Diseases, Conditions, Syndromes

Radiologists find chest X-rays highly predictive of COVID-19

A team of LSU Health New Orleans radiologists investigated the usefulness of chest X-rays in COVID-19 and found they could aid in a rapid diagnosis of the disease, especially in areas with limited testing capacity or delayed ...

Sports medicine & Kinesiology

Mayo Clinic Q&A: Understanding 'golfer's elbow

Dear Mayo Clinic: About a month ago, I began experiencing pain in my elbow. I experience this almost constantly, but it is worst whenever I try to lift anything, no matter how heavy. The pain moves from my elbow down my inner ...

Diseases, Conditions, Syndromes

AI helps doctors fight COVID-19 in Brazil

Doctors in Brazil, the country with the second-highest number of cases and deaths in the coronavirus pandemic, have a new tool in their fight against COVID-19: artificial intelligence to detect infections.

Sports medicine & Kinesiology

Thirty-five-second scan could pick the next sporting champion

How hard is it to pick the next Usain Bolt, Ian Thorpe or Anna Meares? Finding a world champion often falls to talent scouts and involves years of hard work, but could it be as simple as a 35-second body scan?

Dentistry

Tooth tech could help dentists diagnose problems more quickly

Imagine that your dentist's office has a new cyber assistant. This virtual aide can look for troublesome signs on your X-rays while your dentist conducts your exam. The X-ray analysis might be cheaper and more precise—and ...

Radiology & Imaging

New CT scan method lowers radiation exposure

A CT scan technique that splits a full X-ray beam into thin beamlets can deliver the same quality of image at a much reduced radiation dose, according to a new UCL study.

Health informatics

Using lung X-rays to diagnose COVID-19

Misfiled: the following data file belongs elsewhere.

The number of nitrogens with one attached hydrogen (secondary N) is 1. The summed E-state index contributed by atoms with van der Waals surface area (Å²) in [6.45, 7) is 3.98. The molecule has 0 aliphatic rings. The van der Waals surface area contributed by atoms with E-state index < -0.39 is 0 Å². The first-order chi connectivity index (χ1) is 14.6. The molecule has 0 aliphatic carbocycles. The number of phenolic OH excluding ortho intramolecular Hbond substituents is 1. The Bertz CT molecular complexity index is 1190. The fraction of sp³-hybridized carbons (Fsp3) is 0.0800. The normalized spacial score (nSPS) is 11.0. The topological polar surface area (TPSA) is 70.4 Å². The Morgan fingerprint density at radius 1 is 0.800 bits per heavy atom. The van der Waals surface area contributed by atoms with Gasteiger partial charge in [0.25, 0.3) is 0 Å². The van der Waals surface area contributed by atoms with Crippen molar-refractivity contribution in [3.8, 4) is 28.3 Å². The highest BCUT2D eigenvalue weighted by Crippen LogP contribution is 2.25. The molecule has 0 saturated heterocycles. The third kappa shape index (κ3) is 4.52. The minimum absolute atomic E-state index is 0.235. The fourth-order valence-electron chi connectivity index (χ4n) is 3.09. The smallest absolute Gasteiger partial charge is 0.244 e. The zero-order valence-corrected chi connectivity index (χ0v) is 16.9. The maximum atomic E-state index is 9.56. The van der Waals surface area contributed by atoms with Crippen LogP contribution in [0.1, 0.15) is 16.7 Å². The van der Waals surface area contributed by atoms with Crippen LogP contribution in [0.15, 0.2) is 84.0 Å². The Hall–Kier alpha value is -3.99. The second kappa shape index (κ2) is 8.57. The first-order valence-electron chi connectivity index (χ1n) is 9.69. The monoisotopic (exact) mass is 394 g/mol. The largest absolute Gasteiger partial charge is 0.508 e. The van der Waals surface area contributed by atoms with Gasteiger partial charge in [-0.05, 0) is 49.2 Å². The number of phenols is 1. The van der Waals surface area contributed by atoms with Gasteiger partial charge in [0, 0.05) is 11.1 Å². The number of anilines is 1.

Researchers from the Department of Computer Architecture and Technology at the University of Seville's School of Computer Engineering (ETSII) are working on a system that uses X-ray images of patients' lungs to help diagnose ...

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X-ray

X-radiation (composed of X-rays) is a form of electromagnetic radiation. X-rays have a wavelength in the range of 10 to 0.01 nanometers, corresponding to frequencies in the range 30 petahertz to 30 exahertz (3 × 1016 Hz to 3 × 1019 Hz) and energies in the range 120 eV to 120 keV. They are shorter in wavelength than UV rays. In many languages, X-radiation is called Röntgen radiation after Wilhelm Conrad Röntgen, who is generally credited as their discoverer, and who had called them X-rays to signify an unknown type of radiation.:1-2

X-rays are primarily used for diagnostic radiography and crystallography. As a result, the term X-ray is metonymically used to refer to a radiographic image produced using this method, in addition to the method itself. X-rays are a form of ionizing radiation and as such can be dangerous.

X-rays from about 0.12 to 12 keV are classified as soft X-rays, and from about 12 to 120 keV as hard X-rays, due to their penetrating abilities.

The distinction between X-rays and gamma rays has changed in recent decades. Originally, the electromagnetic radiation emitted by X-ray tubes had a longer wavelength than the radiation emitted by radioactive nuclei (gamma rays). So older literature distinguished between X- and gamma radiation on the basis of wavelength, with radiation shorter than some arbitrary wavelength, such as 10−11 m, defined as gamma rays. However, as shorter wavelength continuous spectrum "X-ray" sources such as linear accelerators and longer wavelength "gamma ray" emitters were discovered, the wavelength bands largely overlapped. The two types of radiation are now usually defined by their origin: X-rays are emitted by electrons outside the nucleus, while gamma rays are emitted by the nucleus.

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